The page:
94. Kristin Malek

Global Director of Business Diversity, CDW
Kristin Malek / Victor Powell, Powell Creative Services

Kristin Malek is on a mission to make government procurement more diverse. Malek has said that by awarding major contracts to a more diverse pool of contractors, state and local governments will fulfill a critical mission to spend tax dollars wisely. Malek, a key player at the technology and government services provider CDW, is connecting minority- and women-owned businesses and businesses owned by people with disabilities with governments to play a key economic development role by spurring job creation.

95. Bandhana Katoch

Executive Director, Koffman Southern Tier Incubator

Bandhana Katoch arrived in Binghamton this summer with a mission: to get people to stop thinking about Binghamton as a city with a great past, and instead to envision it as a city with a great future. Katoch’s vision includes developing an entrepreneurial ecosystem, focusing local leaders on long-term growth and finding ways to get students to stay in Binghamton to launch their careers. Last year, the Koffman Incubator’s parent, Binghamton University, joined a consortium of inland Northeast universities focused on innovation and economic development.

96. James McKenna

CEO, Regional Office of Sustainable Tourism

James McKenna’s tenure touting Lake Placid and the Adirondacks will conclude in April, when the longtime tourism chief retires. McKenna had led the Regional Office of Sustainable Tourism for over four decades, representing the former Winter Olympics site at nine Winter Games. Over the summer, McKenna joined U.S. Sen. Kirsten Gillibrand to promote new rural economic investment in the North Country. In the spring, he welcomed St. Lawrence University President Kathryn Morris as his new co-chair of the North Country Regional Economic Development Council.

97. Harold King

President, Council of Industry

As a top advocate for manufacturing in the Hudson Valley, Harold King has been focused on the future of the semiconductor and technology sectors. King joined first lady Jill Biden at Dutchess Community College this fall to celebrate the institution’s new mechatronics lab, touting it as a way to train the workforce needed for the technology industry. King advised U.S. Senate Majority Leader Chuck Schumer on the development of the CHIPS Act and how the federal legislation could boost manufacturing in New York, providing input from the semiconductor industry in the Hudson Valley.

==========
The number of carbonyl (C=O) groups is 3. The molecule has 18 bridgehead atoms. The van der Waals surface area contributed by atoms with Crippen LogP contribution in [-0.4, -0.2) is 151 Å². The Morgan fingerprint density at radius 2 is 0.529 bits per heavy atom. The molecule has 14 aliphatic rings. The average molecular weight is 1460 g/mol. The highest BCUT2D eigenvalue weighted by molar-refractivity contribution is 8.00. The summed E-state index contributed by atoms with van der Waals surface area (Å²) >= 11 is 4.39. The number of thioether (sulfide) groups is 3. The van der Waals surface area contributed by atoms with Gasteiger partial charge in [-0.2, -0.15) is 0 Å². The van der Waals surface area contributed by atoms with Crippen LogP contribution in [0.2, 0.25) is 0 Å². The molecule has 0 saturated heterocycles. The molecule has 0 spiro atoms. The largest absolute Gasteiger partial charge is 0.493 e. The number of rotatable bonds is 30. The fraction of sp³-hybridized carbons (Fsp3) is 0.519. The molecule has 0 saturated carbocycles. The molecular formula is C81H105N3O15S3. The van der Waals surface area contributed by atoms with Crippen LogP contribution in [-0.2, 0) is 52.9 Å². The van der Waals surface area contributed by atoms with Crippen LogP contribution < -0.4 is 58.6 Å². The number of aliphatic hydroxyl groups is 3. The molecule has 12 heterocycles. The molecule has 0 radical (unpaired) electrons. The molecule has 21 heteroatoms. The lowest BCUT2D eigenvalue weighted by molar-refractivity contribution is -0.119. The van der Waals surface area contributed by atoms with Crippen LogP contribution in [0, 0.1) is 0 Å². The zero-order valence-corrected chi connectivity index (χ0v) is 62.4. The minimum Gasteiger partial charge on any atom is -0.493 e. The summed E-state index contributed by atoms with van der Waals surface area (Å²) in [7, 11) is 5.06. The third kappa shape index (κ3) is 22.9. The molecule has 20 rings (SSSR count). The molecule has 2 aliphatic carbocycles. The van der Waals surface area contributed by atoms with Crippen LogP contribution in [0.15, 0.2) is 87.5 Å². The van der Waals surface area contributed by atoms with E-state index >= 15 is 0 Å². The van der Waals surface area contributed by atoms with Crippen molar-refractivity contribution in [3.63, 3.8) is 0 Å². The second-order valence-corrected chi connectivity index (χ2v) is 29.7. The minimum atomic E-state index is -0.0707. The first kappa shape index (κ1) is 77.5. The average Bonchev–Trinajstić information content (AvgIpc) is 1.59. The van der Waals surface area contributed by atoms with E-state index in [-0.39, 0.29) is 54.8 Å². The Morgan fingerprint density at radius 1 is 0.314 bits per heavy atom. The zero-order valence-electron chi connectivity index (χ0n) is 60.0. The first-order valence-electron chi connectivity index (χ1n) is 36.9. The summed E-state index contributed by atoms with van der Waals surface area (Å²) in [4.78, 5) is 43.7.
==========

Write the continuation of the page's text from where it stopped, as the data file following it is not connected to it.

98. Joseph McCoy

Market President Commercial Banking, Hudson Valley and Fairfield County, Valley National Bank

Joseph McCoy has no illusions about current economic conditions, saying that businesses are facing “strong headwinds” based on a variety of factors including inflation and high interest rates. At the same time, the banker remains bullish on the Hudson Valley economy, noting the region’s life sciences sector, along with the distribution sector and nonprofits, which he says have potential for growth. A leader in Westchester County’s business community, McCoy encourages small businesses to work closely with the banking sector on finance and growth going forward.

99. Jennifer Tavares

President and CEO, Tompkins County Chamber of Commerce
Jennifer Tavares / Tompkins County Chamber of Commerce

Home to both Cornell University and Ithaca College, Tompkins County is a critical area for entrepreneurship and small-business development in the state. Jennifer Tavares has been key to promoting the efforts of the county’s business community and growing tourism in the Finger Lakes. Tavares was quick to reassure the community that the announcement by BorgWarner of the closing of a division in Lansing was limited in scope and that the local economy remains strong. Tavares also oversees the local tourism agency, which runs the ubiquitous “Ithaca is Gorges” campaign.

100. Ryan Benz

Co-Founder, Redev CNY
Ryan Benz / Provided

Onetime trumpet player Ryan Benz is tooting a different horn as he aims to transform the Syracuse region. Benz's company, Redev CNY, has been responsible for almost $100 million in investment upstate in the last four years and is a part of the team redeveloping the former ShoppingTown Mall in suburban DeWitt into a mixed-use property of retail, residential, office space and entertainment, which he said will become a Central New York destination. Benz previously developed residential projects and the popular Oh My Darling restaurant in downtown Syracuse. Benz and his wife, Leigh Ann, also launched a chain of women’s boutiques in lower Manhattan, Rockland County and northern New Jersey.